APRA consults on updated guidance for managing information security risks
The updated CPG 234 has been developed to help industry embed APRA’s new cross-industry prudential standard on information security, CPS 234, which comes into effect from 1 July this year. It also provides guidance on addressing several common information security weaknesses that APRA has observed through its regular supervisory activities.
The guide is aimed at boards and senior management, as well as risk and information technology experts within regulated entities. It outlines how entities can maintain information security capabilities commensurate with the size and complexity of their business and the sensitivity of the data they possess. It also explains how entities can optimise their resilience when aspects of their information security are managed by third parties.
APRA Executive Board Member Geoff Summerhayes said much had changed in the information security landscape since APRA last updated its prudential guidance in 2013.
“Australia’s banks, insurers and superannuation funds are major targets of cyber-crime, and the risk is accelerating as attackers gain in skill and technological sophistication. Unfortunately, it is only a matter of time until a significant cyber breach occurs at an Australian financial institution,” Mr Summerhayes said.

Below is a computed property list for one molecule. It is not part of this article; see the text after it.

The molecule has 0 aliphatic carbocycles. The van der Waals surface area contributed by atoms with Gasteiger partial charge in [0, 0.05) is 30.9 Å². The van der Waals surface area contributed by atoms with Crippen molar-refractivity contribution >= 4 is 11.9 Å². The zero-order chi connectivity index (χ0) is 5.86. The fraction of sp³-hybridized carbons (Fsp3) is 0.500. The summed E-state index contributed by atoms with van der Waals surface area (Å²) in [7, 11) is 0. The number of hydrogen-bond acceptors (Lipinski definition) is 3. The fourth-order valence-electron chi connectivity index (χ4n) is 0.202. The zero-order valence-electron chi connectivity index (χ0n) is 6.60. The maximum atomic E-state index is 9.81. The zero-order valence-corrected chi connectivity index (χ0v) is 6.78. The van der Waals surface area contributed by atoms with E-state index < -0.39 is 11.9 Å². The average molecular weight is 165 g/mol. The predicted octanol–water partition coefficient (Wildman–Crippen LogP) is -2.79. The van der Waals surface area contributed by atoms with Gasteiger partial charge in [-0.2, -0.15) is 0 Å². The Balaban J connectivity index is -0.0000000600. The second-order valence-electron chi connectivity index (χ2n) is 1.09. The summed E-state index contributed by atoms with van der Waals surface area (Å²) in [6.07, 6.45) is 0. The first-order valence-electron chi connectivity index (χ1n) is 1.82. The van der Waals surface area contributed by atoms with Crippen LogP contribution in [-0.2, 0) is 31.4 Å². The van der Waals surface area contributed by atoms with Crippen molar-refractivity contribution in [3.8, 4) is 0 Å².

“Due to the urgency of the threat, APRA fast-tracked the implementation of CPS 234. This updated guide will assist industry to implement the requirements of the standard, recognising that not every entity has the same resources or expertise. The guide remains principles-based, but is sufficiently prescriptive to help those entities that want more specific direction on meeting their obligations.”
After an eight-week consultation, APRA will review industry feedback before releasing the final version of CPG 234 prior to CPS 234 coming into force on 1 July.
The consultation package is available on the APRA website at: https://www.apra.gov.au/information-security-requirements-all-apra-regulated-entities.
The Australian Prudential Regulation Authority (APRA) is the prudential regulator of the financial services industry. It oversees banks, credit unions, building societies, general insurance and reinsurance companies, life insurance, private health insurers, friendly societies, and most members of the superannuation industry. APRA currently supervises institutions holding $6 trillion in assets for Australian depositors, policyholders and superannuation fund members.